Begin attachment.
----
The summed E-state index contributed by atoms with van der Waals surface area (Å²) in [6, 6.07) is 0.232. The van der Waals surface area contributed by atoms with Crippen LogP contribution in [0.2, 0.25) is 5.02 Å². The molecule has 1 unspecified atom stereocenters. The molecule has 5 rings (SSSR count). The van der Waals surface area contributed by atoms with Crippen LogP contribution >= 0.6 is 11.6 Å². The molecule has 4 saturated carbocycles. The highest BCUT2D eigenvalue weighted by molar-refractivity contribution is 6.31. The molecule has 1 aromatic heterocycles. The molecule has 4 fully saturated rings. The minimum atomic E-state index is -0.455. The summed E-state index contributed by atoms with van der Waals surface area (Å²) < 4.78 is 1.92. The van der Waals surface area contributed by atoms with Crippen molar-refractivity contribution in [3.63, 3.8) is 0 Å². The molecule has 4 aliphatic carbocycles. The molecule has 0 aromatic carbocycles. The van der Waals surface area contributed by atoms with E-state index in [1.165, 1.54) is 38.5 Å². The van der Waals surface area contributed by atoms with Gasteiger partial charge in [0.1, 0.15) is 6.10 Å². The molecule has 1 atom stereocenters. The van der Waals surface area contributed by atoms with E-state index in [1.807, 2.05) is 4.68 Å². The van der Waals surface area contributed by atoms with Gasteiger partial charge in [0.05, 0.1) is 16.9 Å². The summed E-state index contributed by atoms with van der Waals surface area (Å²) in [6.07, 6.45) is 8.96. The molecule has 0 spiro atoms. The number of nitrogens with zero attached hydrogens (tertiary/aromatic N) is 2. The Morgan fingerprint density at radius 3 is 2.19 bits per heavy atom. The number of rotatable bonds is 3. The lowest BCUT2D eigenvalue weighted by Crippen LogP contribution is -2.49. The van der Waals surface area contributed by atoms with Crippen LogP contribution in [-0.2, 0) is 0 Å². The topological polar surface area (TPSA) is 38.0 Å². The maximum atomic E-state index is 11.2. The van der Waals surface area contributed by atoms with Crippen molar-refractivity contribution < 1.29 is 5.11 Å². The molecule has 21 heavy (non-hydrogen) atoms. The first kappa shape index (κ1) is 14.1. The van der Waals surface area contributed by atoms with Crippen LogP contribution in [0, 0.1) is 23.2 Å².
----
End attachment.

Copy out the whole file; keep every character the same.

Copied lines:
The summed E-state index contributed by atoms with van der Waals surface area (Å²) in [6, 6.07) is 0.232. The van der Waals surface area contributed by atoms with Crippen LogP contribution in [0.2, 0.25) is 5.02 Å². The molecule has 1 unspecified atom stereocenters. The molecule has 5 rings (SSSR count). The van der Waals surface area contributed by atoms with Crippen LogP contribution >= 0.6 is 11.6 Å². The molecule has 4 saturated carbocycles. The highest BCUT2D eigenvalue weighted by molar-refractivity contribution is 6.31. The molecule has 1 aromatic heterocycles. The molecule has 4 fully saturated rings. The minimum atomic E-state index is -0.455. The summed E-state index contributed by atoms with van der Waals surface area (Å²) < 4.78 is 1.92. The van der Waals surface area contributed by atoms with Crippen molar-refractivity contribution in [3.63, 3.8) is 0 Å². The molecule has 4 aliphatic carbocycles. The molecule has 0 aromatic carbocycles. The van der Waals surface area contributed by atoms with E-state index in [1.165, 1.54) is 38.5 Å². The van der Waals surface area contributed by atoms with Gasteiger partial charge in [0.1, 0.15) is 6.10 Å². The molecule has 1 atom stereocenters. The van der Waals surface area contributed by atoms with E-state index in [1.807, 2.05) is 4.68 Å². The van der Waals surface area contributed by atoms with Gasteiger partial charge in [0.05, 0.1) is 16.9 Å². The summed E-state index contributed by atoms with van der Waals surface area (Å²) in [6.07, 6.45) is 8.96. The molecule has 0 spiro atoms. The number of nitrogens with zero attached hydrogens (tertiary/aromatic N) is 2. The Morgan fingerprint density at radius 3 is 2.19 bits per heavy atom. The number of rotatable bonds is 3. The lowest BCUT2D eigenvalue weighted by Crippen LogP contribution is -2.49. The van der Waals surface area contributed by atoms with Crippen LogP contribution in [-0.2, 0) is 0 Å². The topological polar surface area (TPSA) is 38.0 Å². The maximum atomic E-state index is 11.2. The van der Waals surface area contributed by atoms with Crippen molar-refractivity contribution < 1.29 is 5.11 Å². The molecule has 21 heavy (non-hydrogen) atoms. The first kappa shape index (κ1) is 14.1. The van der Waals surface area contributed by atoms with Crippen LogP contribution in [0, 0.1) is 23.2 Å².